I took my book out and flipped to the appropriate page, skimming the words, and studying the pictures. A war scene depicted across the page in bright colors. My light brown hair fell across my face as I leaned my head against my fist. It was practically bone meeting bone. I lacked all baby fat and curves for that matter. People always made fun of me for being too skinny. My body didn’t want to hang onto fat at all, no matter what I ate. As I rubbed my knuckles against my skin, I couldn’t help but be annoyed. My poor skin always had blemishes. I had given up hope on my facade a while ago. After scanning over my pale arm, I peeked back over at the cute guy.
His attention fixed on the teacher at the front of the class, but he glanced at me and smiled again. I smiled back a little steadier. Pretty sure my entire face burned red. It seemed guys rarely took an interest in me, and when they did, I reverted into a thirteen-year-old girl.
The teacher’s voice droned on. As I turned my attention back to my book, the colors dissolved, and a tugging sensation pounded behind my eyes. Crap.
“No. Not now. Please, not now.” I said through clenched teeth. I massaged my temples, which sometimes helped, but not today. Tingling started at my toes and traveled up my legs. I was on fire. Sweat ran in rivulets down my neck and back. My heart pounded in my ears and pulsated behind my eyes.
I had to get out of this room. Why did this keep happening?
Mariah arched a brow, as I tried to stand. I took a step toward the back door and swayed. My legs became mush, and I melted into the floor.
The people around me moved toward me. Their voices sounded far away.
Mariah’s worried face appeared above me. Her mouth was saying my name. She frantically looked around and shouted. I tried not to panic but my heart pounded as if it would burst from my chest. The smell of Cedars rushed into the room. Iciness settled over my bones.
Everything closed in. The shape of the windows, doors, and even the hideous tile flooring became indistinct, as everything melted together in a gray blob. Mariah’s face melted before my eyes. The lights above me were bright. Pain hammered at my skull. I laid my head on the floor and gave in to the darkness, hoping to see my dream world again.
A tanned leathery face gazed into mine. His fireman’s helmet sat precariously on his head.
I blinked a few times. Oh no. Why me? I closed my eyes again.
“Miss?” The fireman asked.
I cracked my eyes open. Embarrassment filled me to the brim. One of these days I’d be a normal girl.
I let out a big sigh and took in my surroundings. The classroom had pretty much vacated except for three other firemen and my teacher. Mariah stood in the farthest corner. I sat up.
“I’m alright. Nothing’s wrong.” My head swam for a moment. Fuck.
The fireman studied me, “Did you take any drugs or anything?”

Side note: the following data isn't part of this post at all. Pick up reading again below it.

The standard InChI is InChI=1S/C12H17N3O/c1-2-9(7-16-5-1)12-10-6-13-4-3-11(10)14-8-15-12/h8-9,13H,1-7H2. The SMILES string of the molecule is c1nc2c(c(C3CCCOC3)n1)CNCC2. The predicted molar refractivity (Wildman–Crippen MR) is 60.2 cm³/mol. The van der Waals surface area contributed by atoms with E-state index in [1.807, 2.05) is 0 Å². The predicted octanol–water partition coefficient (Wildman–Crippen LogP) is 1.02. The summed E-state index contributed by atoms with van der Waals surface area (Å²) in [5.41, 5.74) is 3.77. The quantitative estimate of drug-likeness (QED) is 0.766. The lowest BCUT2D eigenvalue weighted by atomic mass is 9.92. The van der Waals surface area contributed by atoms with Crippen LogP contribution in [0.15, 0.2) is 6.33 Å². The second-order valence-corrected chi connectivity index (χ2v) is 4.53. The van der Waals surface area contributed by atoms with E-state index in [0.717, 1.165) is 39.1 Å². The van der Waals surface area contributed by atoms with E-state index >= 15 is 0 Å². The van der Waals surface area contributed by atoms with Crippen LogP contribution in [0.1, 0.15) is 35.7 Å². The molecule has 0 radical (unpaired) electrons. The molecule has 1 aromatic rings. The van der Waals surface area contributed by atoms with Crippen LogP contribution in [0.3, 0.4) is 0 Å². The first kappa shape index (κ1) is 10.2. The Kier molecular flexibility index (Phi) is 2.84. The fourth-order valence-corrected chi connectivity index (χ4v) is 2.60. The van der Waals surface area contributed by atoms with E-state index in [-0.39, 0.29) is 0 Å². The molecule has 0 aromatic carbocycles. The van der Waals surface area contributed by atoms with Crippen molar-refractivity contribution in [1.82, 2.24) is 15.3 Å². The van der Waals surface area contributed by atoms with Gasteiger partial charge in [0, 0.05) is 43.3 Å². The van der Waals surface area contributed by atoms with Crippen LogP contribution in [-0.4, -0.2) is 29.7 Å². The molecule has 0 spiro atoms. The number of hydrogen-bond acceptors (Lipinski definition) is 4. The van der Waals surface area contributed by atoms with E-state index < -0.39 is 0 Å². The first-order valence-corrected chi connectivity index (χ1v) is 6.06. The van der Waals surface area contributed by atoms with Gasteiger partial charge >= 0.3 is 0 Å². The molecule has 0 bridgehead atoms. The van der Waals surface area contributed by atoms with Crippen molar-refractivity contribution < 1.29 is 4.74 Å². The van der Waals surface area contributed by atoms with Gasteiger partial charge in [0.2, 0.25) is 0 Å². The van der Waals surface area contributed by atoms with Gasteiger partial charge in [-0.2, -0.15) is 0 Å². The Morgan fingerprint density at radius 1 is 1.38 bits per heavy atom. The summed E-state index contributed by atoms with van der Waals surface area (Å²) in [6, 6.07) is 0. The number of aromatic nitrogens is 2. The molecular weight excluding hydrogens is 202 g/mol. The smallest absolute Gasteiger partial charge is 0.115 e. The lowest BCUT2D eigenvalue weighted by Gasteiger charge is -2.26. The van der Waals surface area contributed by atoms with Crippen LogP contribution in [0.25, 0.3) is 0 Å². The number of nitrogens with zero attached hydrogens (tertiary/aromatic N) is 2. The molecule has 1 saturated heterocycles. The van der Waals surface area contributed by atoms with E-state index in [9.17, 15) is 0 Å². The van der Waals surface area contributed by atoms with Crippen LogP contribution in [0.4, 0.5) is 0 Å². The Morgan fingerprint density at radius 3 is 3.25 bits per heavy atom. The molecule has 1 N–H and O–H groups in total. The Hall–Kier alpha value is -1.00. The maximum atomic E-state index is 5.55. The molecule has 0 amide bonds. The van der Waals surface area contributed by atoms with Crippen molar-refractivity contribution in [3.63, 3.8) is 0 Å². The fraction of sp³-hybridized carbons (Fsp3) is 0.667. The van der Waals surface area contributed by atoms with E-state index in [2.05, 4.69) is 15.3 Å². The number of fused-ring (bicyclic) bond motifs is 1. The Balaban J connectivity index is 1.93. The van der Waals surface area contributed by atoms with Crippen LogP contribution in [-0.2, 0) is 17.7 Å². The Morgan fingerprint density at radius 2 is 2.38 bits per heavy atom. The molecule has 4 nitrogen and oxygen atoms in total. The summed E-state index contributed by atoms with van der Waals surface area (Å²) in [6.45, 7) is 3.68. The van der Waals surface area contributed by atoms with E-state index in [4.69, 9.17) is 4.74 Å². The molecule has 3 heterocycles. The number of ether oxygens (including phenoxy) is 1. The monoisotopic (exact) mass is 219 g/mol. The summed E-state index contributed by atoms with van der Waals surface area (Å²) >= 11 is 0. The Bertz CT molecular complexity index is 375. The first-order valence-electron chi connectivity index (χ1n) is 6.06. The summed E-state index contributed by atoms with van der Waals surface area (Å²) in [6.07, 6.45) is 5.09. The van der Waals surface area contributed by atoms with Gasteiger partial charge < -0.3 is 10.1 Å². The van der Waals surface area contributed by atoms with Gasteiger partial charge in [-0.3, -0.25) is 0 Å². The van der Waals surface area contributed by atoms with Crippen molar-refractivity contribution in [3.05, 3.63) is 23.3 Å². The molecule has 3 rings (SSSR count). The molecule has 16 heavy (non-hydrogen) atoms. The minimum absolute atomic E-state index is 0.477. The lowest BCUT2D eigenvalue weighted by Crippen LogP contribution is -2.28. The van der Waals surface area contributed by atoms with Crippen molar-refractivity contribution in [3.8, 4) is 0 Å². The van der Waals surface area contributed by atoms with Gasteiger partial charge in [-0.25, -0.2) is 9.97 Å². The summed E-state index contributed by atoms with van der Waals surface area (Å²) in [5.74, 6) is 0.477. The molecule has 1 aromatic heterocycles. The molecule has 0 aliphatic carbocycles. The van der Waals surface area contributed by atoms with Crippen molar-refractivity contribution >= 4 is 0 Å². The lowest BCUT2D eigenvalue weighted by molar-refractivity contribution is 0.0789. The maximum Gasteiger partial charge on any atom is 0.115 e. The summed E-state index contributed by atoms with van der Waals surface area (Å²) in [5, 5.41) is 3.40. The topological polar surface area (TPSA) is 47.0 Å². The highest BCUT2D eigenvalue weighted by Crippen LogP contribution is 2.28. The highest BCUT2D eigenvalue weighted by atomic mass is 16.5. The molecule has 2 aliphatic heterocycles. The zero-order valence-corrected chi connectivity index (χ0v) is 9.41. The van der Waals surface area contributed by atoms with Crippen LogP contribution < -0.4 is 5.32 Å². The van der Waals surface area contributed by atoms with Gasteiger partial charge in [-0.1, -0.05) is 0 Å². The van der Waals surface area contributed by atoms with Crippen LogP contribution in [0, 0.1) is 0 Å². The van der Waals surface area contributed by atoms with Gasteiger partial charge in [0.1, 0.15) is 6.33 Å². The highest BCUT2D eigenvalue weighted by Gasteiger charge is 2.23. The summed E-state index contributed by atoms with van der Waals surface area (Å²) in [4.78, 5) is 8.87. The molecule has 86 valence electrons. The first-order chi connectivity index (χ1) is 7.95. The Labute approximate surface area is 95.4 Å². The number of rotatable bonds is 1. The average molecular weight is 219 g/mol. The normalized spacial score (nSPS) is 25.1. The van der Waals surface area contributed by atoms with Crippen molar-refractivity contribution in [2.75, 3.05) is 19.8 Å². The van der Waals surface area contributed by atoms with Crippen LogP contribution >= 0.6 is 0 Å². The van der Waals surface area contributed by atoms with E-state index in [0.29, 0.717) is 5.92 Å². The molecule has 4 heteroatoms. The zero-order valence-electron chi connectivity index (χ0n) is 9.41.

I jumped, “What? No. I would never.” Oh my gosh is that what they think?
He looked me over, then leaned in slightly and dropped his voice, “Are you pregnant?”
“What?!” I scurried up off the floor, banging into the desks around me. My face heated and I took several steps back. “No, god no.” I shook my head to solidify my point. My stomach churned like it would empty everything in the floor.
He held his hands up and backed away, “Sorry, I have to ask. Some women pass out when they’re expecting.”
Oh my god. I was going to die from embarrassment. My heart was in my throat again.
He nodded, “Do you want to go to the hospital?”
I shook my head again rubbing my arms. Trying to comfort myself. “No, I’m fine. This happens sometimes.”
He nodded again, his eyes measuring me then turned to speak to our teacher.
Mariah rushed to me, “Are you okay?” Mariah’s eyes filled with concern as she held my bag out to me.
The tension eased. I nodded.
“I’m okay. I hope we figure this out soon.”
She searched my eyes then nodded. “I’ll take you home.”
We gathered up our things, and I thanked the firemen and my teacher. They asked one more time if I wanted to go to the hospital, but I assured them I was okay. The embarrassment of that moment would haunt me for days.
As Mariah and I walked to her car she asked, “Sloane, you’re okay right? You aren’t sick or anything?”
“I’m fine, just a migraine. Nothing to worry about.” I smiled reassuringly at her. I squinted because the sun hurt my blue eyes so much. I dug in my bag, grabbing my dollar sunglasses. Cheap, but they worked fine. Hastily, I yanked on my jacket to block the sun from scorching my pale skin.
Her eyes studied me; she didn’t quite believe me. Mariah didn’t say anything, but I could feel her mind going a mile a minute.
“You know you can tell me anything, right?”
“Yeah, I know.” I smiled slightly but focused my eyes back to the sidewalk. “Listen, don’t worry. I just need some aspirin.”
She studied me for a moment then nodded.
We piled back into her car and Mariah pulled onto the road heading to my house. She cranked the radio up. I rolled the window all the way down. The warm air whipped through my hair, I hung my arm out the window and moved my hand up and down to the rhythm of the music.
I felt normal again.
She pulled into my driveway and stopped with the car still running.
Mariah turned to me, “Are we still doing something for your birthday tomorrow?”
I took a deep breath, “Sure.”
She shook her head, “One day we will get you excited about it.” I only smiled slightly in answer.
“We’ve got History again and Biology tomorrow, don’t forget. I’ll be by to pick you up at one-thirty. Maybe we can eat after class?”
“You promise you’re okay?”
“Yes, I’m fine.” I rolled my eyes at her. “Have a good night.”
I climbed out, shutting the car door behind me. Mariah waved as she drove away. I was going to have to tell her more of what had been happening soon. After today, I knew she wouldn’t take such lame excuses much longer. Even I knew how lame they were.
It was almost supper time. When I opened the front door, it smelled like my mom had actually cooked. Oh no.